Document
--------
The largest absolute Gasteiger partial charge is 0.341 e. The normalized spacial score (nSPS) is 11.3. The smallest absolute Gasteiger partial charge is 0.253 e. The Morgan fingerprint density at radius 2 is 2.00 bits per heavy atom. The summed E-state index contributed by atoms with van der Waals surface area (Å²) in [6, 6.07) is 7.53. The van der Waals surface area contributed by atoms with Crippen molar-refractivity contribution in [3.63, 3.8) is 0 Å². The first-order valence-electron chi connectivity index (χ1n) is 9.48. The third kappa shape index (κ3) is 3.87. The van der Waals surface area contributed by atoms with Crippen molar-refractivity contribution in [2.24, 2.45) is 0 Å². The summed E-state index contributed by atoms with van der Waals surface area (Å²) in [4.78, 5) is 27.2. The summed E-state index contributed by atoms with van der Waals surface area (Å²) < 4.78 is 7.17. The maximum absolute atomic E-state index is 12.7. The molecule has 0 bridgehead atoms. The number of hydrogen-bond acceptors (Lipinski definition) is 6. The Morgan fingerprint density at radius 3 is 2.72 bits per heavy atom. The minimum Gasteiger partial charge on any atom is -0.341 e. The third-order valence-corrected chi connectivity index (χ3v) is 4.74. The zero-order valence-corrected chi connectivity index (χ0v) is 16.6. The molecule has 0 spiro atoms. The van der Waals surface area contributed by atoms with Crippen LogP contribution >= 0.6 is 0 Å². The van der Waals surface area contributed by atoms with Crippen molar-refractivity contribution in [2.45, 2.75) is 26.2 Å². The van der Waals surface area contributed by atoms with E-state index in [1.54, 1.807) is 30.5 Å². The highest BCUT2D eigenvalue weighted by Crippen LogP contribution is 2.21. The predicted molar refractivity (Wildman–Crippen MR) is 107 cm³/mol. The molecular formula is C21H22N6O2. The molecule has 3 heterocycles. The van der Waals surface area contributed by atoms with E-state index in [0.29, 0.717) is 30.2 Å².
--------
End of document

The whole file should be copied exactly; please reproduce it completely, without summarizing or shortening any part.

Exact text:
The largest absolute Gasteiger partial charge is 0.341 e. The normalized spacial score (nSPS) is 11.3. The smallest absolute Gasteiger partial charge is 0.253 e. The Morgan fingerprint density at radius 2 is 2.00 bits per heavy atom. The summed E-state index contributed by atoms with van der Waals surface area (Å²) in [6, 6.07) is 7.53. The van der Waals surface area contributed by atoms with Crippen molar-refractivity contribution in [3.63, 3.8) is 0 Å². The first-order valence-electron chi connectivity index (χ1n) is 9.48. The third kappa shape index (κ3) is 3.87. The van der Waals surface area contributed by atoms with Crippen molar-refractivity contribution in [2.24, 2.45) is 0 Å². The summed E-state index contributed by atoms with van der Waals surface area (Å²) in [4.78, 5) is 27.2. The summed E-state index contributed by atoms with van der Waals surface area (Å²) < 4.78 is 7.17. The maximum absolute atomic E-state index is 12.7. The molecule has 0 bridgehead atoms. The number of hydrogen-bond acceptors (Lipinski definition) is 6. The Morgan fingerprint density at radius 3 is 2.72 bits per heavy atom. The minimum Gasteiger partial charge on any atom is -0.341 e. The third-order valence-corrected chi connectivity index (χ3v) is 4.74. The zero-order valence-corrected chi connectivity index (χ0v) is 16.6. The molecule has 0 spiro atoms. The van der Waals surface area contributed by atoms with Crippen LogP contribution >= 0.6 is 0 Å². The van der Waals surface area contributed by atoms with Crippen molar-refractivity contribution in [2.45, 2.75) is 26.2 Å². The van der Waals surface area contributed by atoms with E-state index in [1.54, 1.807) is 30.5 Å². The highest BCUT2D eigenvalue weighted by Crippen LogP contribution is 2.21. The predicted molar refractivity (Wildman–Crippen MR) is 107 cm³/mol. The molecular formula is C21H22N6O2. The molecule has 3 heterocycles. The van der Waals surface area contributed by atoms with E-state index in [0.29, 0.717) is 30.2 Å².